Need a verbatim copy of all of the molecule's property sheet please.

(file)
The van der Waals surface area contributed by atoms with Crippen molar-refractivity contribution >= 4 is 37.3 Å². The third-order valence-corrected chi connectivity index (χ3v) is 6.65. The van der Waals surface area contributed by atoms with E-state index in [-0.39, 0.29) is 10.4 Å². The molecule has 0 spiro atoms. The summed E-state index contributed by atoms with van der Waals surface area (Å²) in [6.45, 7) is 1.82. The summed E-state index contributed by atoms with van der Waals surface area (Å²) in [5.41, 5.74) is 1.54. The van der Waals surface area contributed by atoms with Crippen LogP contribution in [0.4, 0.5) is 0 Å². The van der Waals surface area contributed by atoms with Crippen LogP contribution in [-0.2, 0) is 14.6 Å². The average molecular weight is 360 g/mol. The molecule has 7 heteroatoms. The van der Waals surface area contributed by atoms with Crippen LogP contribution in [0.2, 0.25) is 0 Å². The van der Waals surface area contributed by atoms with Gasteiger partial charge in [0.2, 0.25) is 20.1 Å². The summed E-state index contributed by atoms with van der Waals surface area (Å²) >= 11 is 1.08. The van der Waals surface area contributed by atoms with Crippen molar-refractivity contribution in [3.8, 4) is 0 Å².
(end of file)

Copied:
The van der Waals surface area contributed by atoms with Crippen molar-refractivity contribution >= 4 is 37.3 Å². The third-order valence-corrected chi connectivity index (χ3v) is 6.65. The van der Waals surface area contributed by atoms with E-state index in [-0.39, 0.29) is 10.4 Å². The molecule has 0 spiro atoms. The summed E-state index contributed by atoms with van der Waals surface area (Å²) in [6.45, 7) is 1.82. The summed E-state index contributed by atoms with van der Waals surface area (Å²) in [5.41, 5.74) is 1.54. The van der Waals surface area contributed by atoms with Crippen LogP contribution in [0.4, 0.5) is 0 Å². The van der Waals surface area contributed by atoms with Crippen LogP contribution in [-0.2, 0) is 14.6 Å². The average molecular weight is 360 g/mol. The molecule has 7 heteroatoms. The van der Waals surface area contributed by atoms with Crippen LogP contribution in [0.2, 0.25) is 0 Å². The van der Waals surface area contributed by atoms with Gasteiger partial charge in [0.2, 0.25) is 20.1 Å². The summed E-state index contributed by atoms with van der Waals surface area (Å²) >= 11 is 1.08. The van der Waals surface area contributed by atoms with Crippen molar-refractivity contribution in [3.8, 4) is 0 Å².